Sinéad's Story

I am now a 40 year old mother of two. In 1992, aged 15, I realised I was pregnant. When I realised this, I went into a state of shock and panic. I felt I had nowhere to turn. I didn’t want to tell my parents as I knew they would be so hurt and disappointment with me. At the time I was in 5th year in school and we wore little tiny gold foetus feet on our uniform in our convent school. I removed them as soon as I knew I was pregnant.

I went to the man who I was pregnant by and asked if he would help me pay for an abortion. He was 22 and said no and walked away. I then took an overdose of paracetamol as I thought I would be better off dead. It didn’t work, I was still alive.

Finally, I realised in absolute despair, I would have to tell my mum and ask for her help. I’ll never forget the night I told her, I had never seen her cry before. She cried for hours, I felt so guilty for bringing this situation to her. She had enough to deal with. She had 6 school going children and an unemployed husband (my father). I told her I wanted to travel to the UK and have an abortion.

Thankfully she accepted my choice but she said she would have to tell my dad. I was petrified, as I felt he wouldn’t support my decision. Initially when he was told, he said that I could not travel and would have the baby. He was very upset.  But even with his resistance, my mum pushed ahead and made plans to help me.

My mum arranged for me to see a GP in Dublin who a friend had recommended. He asked me what I wanted to do and asked if anyone was putting pressure on me to have an abortion. I told him it was the opposite; I was the one who wanted to travel. He was very kind. The GP must have given my mum details of a UK clinic as she booked the appointment and our boat to get there. She travelled with me.

By the time I made it the UK, I was 13 weeks pregnant. I can remember the clinic staff being very nice and kind. After the procedure, I felt so relieved. I never had a follow up check up with a doctor or even follow up counselling. I just had to get on with life.

Loan Repayments

Calendar Image illustrated by Ciara

My parents didn’t have the money to pay for this and had no access to money from the bank or family so my mum took out a loan from a high interest finance company. The company called to our door every Saturday morning for two years to collect the repayment.  I felt guilty each week seeing that lady call for the money ‘the abortion money’ and the financial stress I had put on the family.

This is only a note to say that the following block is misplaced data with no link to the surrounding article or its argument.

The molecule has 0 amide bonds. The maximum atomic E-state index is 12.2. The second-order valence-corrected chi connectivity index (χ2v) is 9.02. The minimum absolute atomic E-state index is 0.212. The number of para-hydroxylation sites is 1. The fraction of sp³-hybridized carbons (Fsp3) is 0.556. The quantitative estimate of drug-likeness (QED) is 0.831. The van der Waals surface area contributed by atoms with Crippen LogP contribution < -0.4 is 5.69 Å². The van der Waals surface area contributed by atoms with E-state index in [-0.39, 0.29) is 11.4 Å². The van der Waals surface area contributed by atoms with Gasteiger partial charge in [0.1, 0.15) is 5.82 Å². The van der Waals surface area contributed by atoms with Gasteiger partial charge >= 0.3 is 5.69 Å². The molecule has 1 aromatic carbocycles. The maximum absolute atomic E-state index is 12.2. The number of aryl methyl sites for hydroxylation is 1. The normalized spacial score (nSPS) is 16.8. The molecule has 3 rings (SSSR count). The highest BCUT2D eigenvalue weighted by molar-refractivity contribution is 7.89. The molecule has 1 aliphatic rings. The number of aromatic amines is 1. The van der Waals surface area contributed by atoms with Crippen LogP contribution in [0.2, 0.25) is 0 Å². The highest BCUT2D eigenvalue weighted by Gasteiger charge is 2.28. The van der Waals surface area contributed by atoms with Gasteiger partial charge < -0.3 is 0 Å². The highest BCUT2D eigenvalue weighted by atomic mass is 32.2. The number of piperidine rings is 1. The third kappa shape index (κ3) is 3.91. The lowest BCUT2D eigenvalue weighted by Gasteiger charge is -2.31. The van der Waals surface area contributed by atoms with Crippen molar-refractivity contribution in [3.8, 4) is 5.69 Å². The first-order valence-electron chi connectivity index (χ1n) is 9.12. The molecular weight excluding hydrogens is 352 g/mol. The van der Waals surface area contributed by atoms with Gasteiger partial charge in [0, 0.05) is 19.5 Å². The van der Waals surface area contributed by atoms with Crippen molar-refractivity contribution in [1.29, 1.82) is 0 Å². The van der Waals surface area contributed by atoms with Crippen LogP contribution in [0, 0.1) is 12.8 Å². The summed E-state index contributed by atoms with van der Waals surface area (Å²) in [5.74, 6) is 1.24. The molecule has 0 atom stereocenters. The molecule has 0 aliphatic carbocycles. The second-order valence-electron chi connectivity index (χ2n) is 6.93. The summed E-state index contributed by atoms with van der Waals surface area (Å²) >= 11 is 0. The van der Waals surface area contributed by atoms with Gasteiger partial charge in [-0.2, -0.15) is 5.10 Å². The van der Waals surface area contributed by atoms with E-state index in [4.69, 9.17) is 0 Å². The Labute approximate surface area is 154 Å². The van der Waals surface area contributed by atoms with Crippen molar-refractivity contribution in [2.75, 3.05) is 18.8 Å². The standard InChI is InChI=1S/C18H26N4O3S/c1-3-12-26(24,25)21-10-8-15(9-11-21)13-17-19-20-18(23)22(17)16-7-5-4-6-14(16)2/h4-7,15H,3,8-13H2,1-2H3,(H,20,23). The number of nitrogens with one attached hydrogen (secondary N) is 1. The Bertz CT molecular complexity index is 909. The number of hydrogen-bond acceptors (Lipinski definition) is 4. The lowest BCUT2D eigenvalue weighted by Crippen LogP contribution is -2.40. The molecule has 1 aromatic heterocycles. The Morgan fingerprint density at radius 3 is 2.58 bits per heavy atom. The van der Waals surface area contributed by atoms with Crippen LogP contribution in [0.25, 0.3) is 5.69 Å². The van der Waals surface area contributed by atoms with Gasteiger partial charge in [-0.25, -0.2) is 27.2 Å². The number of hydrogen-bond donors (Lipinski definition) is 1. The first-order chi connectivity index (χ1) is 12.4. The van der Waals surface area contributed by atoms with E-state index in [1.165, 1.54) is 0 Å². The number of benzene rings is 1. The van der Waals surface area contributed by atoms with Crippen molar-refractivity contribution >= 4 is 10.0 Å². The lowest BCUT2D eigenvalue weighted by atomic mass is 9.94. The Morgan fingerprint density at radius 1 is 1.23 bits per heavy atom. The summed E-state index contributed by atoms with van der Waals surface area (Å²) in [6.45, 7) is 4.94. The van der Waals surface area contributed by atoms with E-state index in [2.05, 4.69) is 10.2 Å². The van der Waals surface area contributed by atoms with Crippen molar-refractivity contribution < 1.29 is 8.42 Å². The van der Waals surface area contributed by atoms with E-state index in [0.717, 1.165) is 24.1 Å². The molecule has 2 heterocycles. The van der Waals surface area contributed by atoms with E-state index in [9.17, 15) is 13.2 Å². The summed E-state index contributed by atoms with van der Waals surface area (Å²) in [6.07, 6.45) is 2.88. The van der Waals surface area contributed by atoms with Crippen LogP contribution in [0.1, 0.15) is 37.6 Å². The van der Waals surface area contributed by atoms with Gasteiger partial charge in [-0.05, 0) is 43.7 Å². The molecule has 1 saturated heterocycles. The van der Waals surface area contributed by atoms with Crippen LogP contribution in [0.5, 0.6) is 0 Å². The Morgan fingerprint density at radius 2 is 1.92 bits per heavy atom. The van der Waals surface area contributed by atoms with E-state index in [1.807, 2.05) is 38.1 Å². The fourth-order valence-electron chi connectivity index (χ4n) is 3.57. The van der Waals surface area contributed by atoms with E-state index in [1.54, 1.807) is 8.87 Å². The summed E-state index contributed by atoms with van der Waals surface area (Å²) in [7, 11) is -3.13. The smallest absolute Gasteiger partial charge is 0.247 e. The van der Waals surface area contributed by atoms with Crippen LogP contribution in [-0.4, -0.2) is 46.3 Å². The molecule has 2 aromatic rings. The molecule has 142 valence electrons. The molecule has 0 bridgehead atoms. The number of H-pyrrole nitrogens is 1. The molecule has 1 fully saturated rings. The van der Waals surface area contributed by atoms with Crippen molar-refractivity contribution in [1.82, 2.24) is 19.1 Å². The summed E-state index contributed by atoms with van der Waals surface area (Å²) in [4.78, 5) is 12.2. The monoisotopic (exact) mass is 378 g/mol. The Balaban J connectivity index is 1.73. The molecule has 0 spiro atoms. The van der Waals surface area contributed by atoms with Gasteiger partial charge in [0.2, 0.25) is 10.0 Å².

My mum and dad have never ever mentioned the abortion since. When I arrived home, life returned to normal for us all. My dad and I who were not very close, grew even further part. I felt he now hated me. I felt like I was the ‘bad daughter’. But I never regretted my decision and I will be eternally grateful to my mum, and ultimately my dad, for supporting me.

Moving On

Looking back, it was the secrecy that caused me distress as the years went by. Not being able to mention it to anyone. The church’s and society’s view that I was a murderer, the guilt that I would go to hell (when I still had a faith in the Catholic Church). That I broke the law, that I was a criminal. It’s only now I feel I can speak about abortion openly; only since the Citizens Assembly and their recommendations. Not that I announce it to everyone or talk about it all the time. But my good friends know, my husband knows, I will tell my two daughters when they are old enough to understand. I will not be made to feel ashamed any more. I was a child/young person, I made a mistake and I was also taken advantage of, but that didn’t mean I had to have a forced pregnancy. I’m lucky my parents could borrow the money so I could travel.

I still don’t feel I can talk to my parents about it. I want to say thank you to them for supporting me at the time but it’s been so long and it’s never been mentioned, I feel they don’t want be reminded. They know that I have now joined a local Repeal the 8th group but they don’t ask any questions about it or offer any opinion about it. Maybe in the coming months as we get closer to a referendum I might find the right time to mention it. My dad and I have rebuilt our relationship and it’s good now; it’s always been good with my mum.

Some might say I should have had the baby and given the child up for adoption. I can’t say I considered this for more than a passing moment. If I had to follow through with with the pregnancy I would have kept my child – I would not have been able to give a child up for adoption. I did not have a concern about my ability to parent as I had four younger siblings, I knew I could parent if need be but I felt I was too young to be pregnant and to parent. I felt the man who made be pregnant would have a hold over me for life and it turned out he wasn’t a good person. So at 15 I was able to see this and know what was right for me.  I was right, I am right and I hope that we can change Ireland for the better for the future for the women and girls so they have choice over their own bodies. I trust women and believe women are best placed to make these choices. Life is complex and I don’t think we can stand in judgement of anyone else’s life situation.

I would like to thank all the people and organisations who have been involved in the campaign to Repeal the 8th Amendment over the past 30 or so years and I wish I had been in a place to support that over the years, but I wasn’t ready. But I am here now and I hope others might find the strength to come out and support the campaign to Repeal the 8th and introduce free safe legal abortions in Ireland.

Calendar Image illustrated by Ciara

Artist: Ciara O'Brien.

gumcollective.com/Ciara-O-Brien/


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